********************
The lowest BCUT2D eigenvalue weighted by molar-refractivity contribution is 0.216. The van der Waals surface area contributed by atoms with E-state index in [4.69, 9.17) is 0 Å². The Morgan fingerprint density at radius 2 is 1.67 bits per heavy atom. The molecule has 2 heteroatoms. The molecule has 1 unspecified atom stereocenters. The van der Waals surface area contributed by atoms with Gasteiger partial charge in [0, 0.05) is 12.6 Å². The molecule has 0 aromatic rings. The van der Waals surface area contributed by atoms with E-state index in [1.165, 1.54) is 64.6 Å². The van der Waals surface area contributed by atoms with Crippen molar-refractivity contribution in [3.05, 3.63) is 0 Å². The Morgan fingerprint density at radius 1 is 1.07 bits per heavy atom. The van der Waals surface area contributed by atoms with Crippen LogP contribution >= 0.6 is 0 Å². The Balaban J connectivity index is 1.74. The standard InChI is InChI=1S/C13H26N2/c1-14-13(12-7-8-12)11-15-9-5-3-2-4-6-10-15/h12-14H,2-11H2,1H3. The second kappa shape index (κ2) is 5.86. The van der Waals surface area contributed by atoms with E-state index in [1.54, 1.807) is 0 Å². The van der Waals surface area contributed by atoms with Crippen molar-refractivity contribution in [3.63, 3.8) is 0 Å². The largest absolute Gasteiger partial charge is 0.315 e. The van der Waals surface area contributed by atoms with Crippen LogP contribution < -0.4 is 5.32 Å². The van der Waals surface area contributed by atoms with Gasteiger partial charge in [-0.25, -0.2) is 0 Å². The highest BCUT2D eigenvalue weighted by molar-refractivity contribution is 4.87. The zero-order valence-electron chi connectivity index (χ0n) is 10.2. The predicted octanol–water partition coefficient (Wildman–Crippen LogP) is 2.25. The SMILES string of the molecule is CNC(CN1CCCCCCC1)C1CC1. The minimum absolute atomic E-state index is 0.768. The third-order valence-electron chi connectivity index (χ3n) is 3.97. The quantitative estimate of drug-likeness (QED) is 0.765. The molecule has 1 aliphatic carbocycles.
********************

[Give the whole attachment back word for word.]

The lowest BCUT2D eigenvalue weighted by molar-refractivity contribution is 0.216. The van der Waals surface area contributed by atoms with E-state index in [4.69, 9.17) is 0 Å². The Morgan fingerprint density at radius 2 is 1.67 bits per heavy atom. The molecule has 2 heteroatoms. The molecule has 1 unspecified atom stereocenters. The van der Waals surface area contributed by atoms with Gasteiger partial charge in [0, 0.05) is 12.6 Å². The molecule has 0 aromatic rings. The van der Waals surface area contributed by atoms with E-state index in [1.165, 1.54) is 64.6 Å². The van der Waals surface area contributed by atoms with Crippen molar-refractivity contribution in [3.05, 3.63) is 0 Å². The Morgan fingerprint density at radius 1 is 1.07 bits per heavy atom. The van der Waals surface area contributed by atoms with Crippen LogP contribution >= 0.6 is 0 Å². The Balaban J connectivity index is 1.74. The standard InChI is InChI=1S/C13H26N2/c1-14-13(12-7-8-12)11-15-9-5-3-2-4-6-10-15/h12-14H,2-11H2,1H3. The second kappa shape index (κ2) is 5.86. The van der Waals surface area contributed by atoms with E-state index in [1.54, 1.807) is 0 Å². The van der Waals surface area contributed by atoms with Crippen molar-refractivity contribution in [3.63, 3.8) is 0 Å². The largest absolute Gasteiger partial charge is 0.315 e. The van der Waals surface area contributed by atoms with Crippen LogP contribution < -0.4 is 5.32 Å². The van der Waals surface area contributed by atoms with Gasteiger partial charge in [-0.25, -0.2) is 0 Å². The highest BCUT2D eigenvalue weighted by molar-refractivity contribution is 4.87. The zero-order valence-electron chi connectivity index (χ0n) is 10.2. The predicted octanol–water partition coefficient (Wildman–Crippen LogP) is 2.25. The SMILES string of the molecule is CNC(CN1CCCCCCC1)C1CC1. The minimum absolute atomic E-state index is 0.768. The third-order valence-electron chi connectivity index (χ3n) is 3.97. The quantitative estimate of drug-likeness (QED) is 0.765. The molecule has 1 aliphatic carbocycles.